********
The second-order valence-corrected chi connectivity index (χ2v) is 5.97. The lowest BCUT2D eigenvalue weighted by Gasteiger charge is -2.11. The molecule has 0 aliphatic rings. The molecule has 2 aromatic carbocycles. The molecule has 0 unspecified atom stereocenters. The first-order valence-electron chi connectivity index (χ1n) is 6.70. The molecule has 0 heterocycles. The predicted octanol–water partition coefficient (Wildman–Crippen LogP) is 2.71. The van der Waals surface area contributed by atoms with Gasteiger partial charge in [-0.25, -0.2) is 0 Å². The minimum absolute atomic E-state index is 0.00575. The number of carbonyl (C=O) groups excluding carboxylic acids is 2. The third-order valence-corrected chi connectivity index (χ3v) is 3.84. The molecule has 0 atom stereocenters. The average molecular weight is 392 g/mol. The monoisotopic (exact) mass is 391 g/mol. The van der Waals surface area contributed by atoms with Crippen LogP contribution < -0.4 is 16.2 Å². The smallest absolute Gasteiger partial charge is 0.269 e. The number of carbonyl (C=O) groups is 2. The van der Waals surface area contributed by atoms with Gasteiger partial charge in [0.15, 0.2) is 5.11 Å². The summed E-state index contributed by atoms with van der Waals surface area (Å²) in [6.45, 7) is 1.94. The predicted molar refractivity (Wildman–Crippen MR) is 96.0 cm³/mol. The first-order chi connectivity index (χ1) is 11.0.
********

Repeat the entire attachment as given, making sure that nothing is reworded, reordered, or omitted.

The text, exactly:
The second-order valence-corrected chi connectivity index (χ2v) is 5.97. The lowest BCUT2D eigenvalue weighted by Gasteiger charge is -2.11. The molecule has 0 aliphatic rings. The molecule has 2 aromatic carbocycles. The molecule has 0 unspecified atom stereocenters. The first-order valence-electron chi connectivity index (χ1n) is 6.70. The molecule has 0 heterocycles. The predicted octanol–water partition coefficient (Wildman–Crippen LogP) is 2.71. The van der Waals surface area contributed by atoms with Gasteiger partial charge in [-0.25, -0.2) is 0 Å². The minimum absolute atomic E-state index is 0.00575. The number of carbonyl (C=O) groups excluding carboxylic acids is 2. The third-order valence-corrected chi connectivity index (χ3v) is 3.84. The molecule has 0 atom stereocenters. The average molecular weight is 392 g/mol. The monoisotopic (exact) mass is 391 g/mol. The van der Waals surface area contributed by atoms with Crippen LogP contribution < -0.4 is 16.2 Å². The smallest absolute Gasteiger partial charge is 0.269 e. The number of carbonyl (C=O) groups is 2. The van der Waals surface area contributed by atoms with Gasteiger partial charge in [0.15, 0.2) is 5.11 Å². The summed E-state index contributed by atoms with van der Waals surface area (Å²) in [6.45, 7) is 1.94. The predicted molar refractivity (Wildman–Crippen MR) is 96.0 cm³/mol. The first-order chi connectivity index (χ1) is 11.0.